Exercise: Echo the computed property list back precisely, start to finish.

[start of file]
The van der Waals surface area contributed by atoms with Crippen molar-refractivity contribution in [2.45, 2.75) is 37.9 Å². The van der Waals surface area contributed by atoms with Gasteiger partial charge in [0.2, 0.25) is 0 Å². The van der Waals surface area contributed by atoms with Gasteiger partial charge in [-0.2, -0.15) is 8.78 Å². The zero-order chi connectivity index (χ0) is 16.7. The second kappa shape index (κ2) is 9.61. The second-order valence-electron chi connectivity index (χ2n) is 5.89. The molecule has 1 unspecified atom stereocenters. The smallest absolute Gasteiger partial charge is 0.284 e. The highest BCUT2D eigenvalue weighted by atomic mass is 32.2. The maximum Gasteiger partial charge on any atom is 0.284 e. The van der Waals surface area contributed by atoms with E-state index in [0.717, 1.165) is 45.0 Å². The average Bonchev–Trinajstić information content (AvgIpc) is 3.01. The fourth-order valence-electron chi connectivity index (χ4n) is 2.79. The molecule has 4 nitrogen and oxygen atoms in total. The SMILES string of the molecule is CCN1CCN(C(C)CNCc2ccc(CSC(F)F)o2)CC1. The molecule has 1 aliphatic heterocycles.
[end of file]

The van der Waals surface area contributed by atoms with Crippen molar-refractivity contribution in [2.45, 2.75) is 37.9 Å². The van der Waals surface area contributed by atoms with Gasteiger partial charge in [0.2, 0.25) is 0 Å². The van der Waals surface area contributed by atoms with Gasteiger partial charge in [-0.2, -0.15) is 8.78 Å². The zero-order chi connectivity index (χ0) is 16.7. The second kappa shape index (κ2) is 9.61. The second-order valence-electron chi connectivity index (χ2n) is 5.89. The molecule has 1 unspecified atom stereocenters. The smallest absolute Gasteiger partial charge is 0.284 e. The highest BCUT2D eigenvalue weighted by atomic mass is 32.2. The maximum Gasteiger partial charge on any atom is 0.284 e. The van der Waals surface area contributed by atoms with E-state index in [0.717, 1.165) is 45.0 Å². The average Bonchev–Trinajstić information content (AvgIpc) is 3.01. The fourth-order valence-electron chi connectivity index (χ4n) is 2.79. The molecule has 4 nitrogen and oxygen atoms in total. The SMILES string of the molecule is CCN1CCN(C(C)CNCc2ccc(CSC(F)F)o2)CC1. The molecule has 1 aliphatic heterocycles.